Guest essay by Eric Worrall
Finland this that piles of snow accumulated from road clearing this year are so large, some of the snow will still be frozen when winter returns.
In Finnish capital region, snow piles built up this winter may not melt during summer
FINLAND 15 MARCH 2021
THE CAPITAL REGION of Finland has received so much snow this winter that the metres-high piles hauled to designated snow dump areas may not melt during the course of the summer, reports Helsingin Sanomat.
In Uusimaa, for example, the amount of snow was 1.7 times higher than last year in January, according to Foreca.
Helsingin Sanomat on Friday wrote that the piles of snow stand almost as high as 20 metres at the dump area in Herttoniemi, eastern Helsinki. In Maununneva, a north-western neighbourhood of the city, lorries have dumped roughly 16,000 loads of snow at the dump area, revealed Tero Koppinen, a production manager at Helsinki City Construction Services (Stara).
The snow ploughed from roads forms a large structure, nicknamed by the locals as the Alps, also at the only snow dump area in Espoo, in Vanttila.
Read more: https://www.helsinkitimes.fi/finland/finland-news/domestic/18867-snow-piles-built-up-this-winter-may-not-melt-during-summer-in-finnish-capital-region.html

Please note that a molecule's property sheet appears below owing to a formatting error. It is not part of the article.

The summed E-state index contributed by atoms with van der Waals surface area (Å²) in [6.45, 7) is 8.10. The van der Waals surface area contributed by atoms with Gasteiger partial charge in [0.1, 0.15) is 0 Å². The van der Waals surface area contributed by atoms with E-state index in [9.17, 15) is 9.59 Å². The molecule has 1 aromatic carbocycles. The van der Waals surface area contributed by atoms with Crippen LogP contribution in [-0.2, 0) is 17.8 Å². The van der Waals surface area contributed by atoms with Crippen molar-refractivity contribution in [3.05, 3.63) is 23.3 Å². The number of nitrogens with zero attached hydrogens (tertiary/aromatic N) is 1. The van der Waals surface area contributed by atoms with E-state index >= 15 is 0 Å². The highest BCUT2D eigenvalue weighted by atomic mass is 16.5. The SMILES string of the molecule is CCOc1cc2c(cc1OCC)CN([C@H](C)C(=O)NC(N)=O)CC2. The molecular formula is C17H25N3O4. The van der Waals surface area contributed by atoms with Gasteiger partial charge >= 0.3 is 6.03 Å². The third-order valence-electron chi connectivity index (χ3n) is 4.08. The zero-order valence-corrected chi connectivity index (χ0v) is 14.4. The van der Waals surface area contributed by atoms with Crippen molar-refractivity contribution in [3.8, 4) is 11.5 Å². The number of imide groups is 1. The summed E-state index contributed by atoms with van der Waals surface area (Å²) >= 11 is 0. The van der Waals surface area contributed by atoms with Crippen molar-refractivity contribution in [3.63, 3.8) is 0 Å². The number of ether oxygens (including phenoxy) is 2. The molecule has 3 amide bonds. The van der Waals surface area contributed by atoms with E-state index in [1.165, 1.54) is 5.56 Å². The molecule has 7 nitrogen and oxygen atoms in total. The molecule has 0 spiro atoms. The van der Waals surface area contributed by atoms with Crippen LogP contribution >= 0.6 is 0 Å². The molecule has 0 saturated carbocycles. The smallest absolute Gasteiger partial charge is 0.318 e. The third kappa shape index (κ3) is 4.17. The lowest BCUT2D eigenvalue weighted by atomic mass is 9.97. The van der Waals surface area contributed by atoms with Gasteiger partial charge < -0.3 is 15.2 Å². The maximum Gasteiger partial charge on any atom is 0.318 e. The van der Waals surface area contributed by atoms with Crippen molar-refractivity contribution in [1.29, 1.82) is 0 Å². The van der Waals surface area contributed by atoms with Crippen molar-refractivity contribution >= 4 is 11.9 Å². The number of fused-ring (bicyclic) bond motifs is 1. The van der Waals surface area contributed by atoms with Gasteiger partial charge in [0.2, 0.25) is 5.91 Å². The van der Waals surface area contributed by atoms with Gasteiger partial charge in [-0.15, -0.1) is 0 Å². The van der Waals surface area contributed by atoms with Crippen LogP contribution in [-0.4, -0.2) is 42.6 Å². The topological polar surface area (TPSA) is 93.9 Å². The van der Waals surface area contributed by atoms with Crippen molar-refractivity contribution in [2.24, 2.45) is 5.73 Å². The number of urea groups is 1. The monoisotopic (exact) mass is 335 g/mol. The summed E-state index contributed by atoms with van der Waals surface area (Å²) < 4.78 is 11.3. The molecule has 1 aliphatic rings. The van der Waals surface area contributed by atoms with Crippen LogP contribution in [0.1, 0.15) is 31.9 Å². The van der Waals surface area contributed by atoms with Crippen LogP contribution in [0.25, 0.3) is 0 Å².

The Fins mostly seem to be treating this as a joke, maybe a chance to cool off on warm Summer days. And most likely this event will have no long term consequences.
But history teaches than when ice ages strike, they can strike abruptly, with very little warning.
12,800 years ago, the world abruptly froze. Temperatures plunged back to ice age conditions, and stayed cold for over 1000 years.
In 2009, a group of scientists researching high resolution sediment samples from Lough Monreach, an ancient lake in Ireland, claimed the return to ice age conditions might have occurred over a period of less than a year. In the lead researcher’s words, “It would be like taking Ireland today and moving it up to Svalbard, creating icy conditions in a very short period of time”.
There is nothing unusual about ice ages in our current geological epoch. It is the reprieve from cold temperatures which is unusual, not the glaciation. Most of the last 115,000 years the world was locked in a harsh ice age, with vast ice sheets covering Europe and Canada. The Holocene, our current brief respite from extreme glaciation, only stretches back for the last 12,000 years.
While climate alarmists parade their worthless computer models and shriek that the world is overheating, paleo-climatologists are aware that far from being unusually warm, the world is currently in the grip of the Quaternary Glaciation, a period of unusual cold which has so far lasted 2.6 million years. What we are experiencing right now is the Holocene, a brief respite from the vast ice sheets which define much of the Quaternary.
A return to extreme cold is unlikely to happen in our lifetimes. Noteworthy geological scale events rarely happen on a human timeframe. But a return to glaciation at some point in the future is inevitable. Let us hope our descendants maintain the technological and engineering prowess they will need to hold back the ice, when the ice finally returns to challenge our beautiful home.
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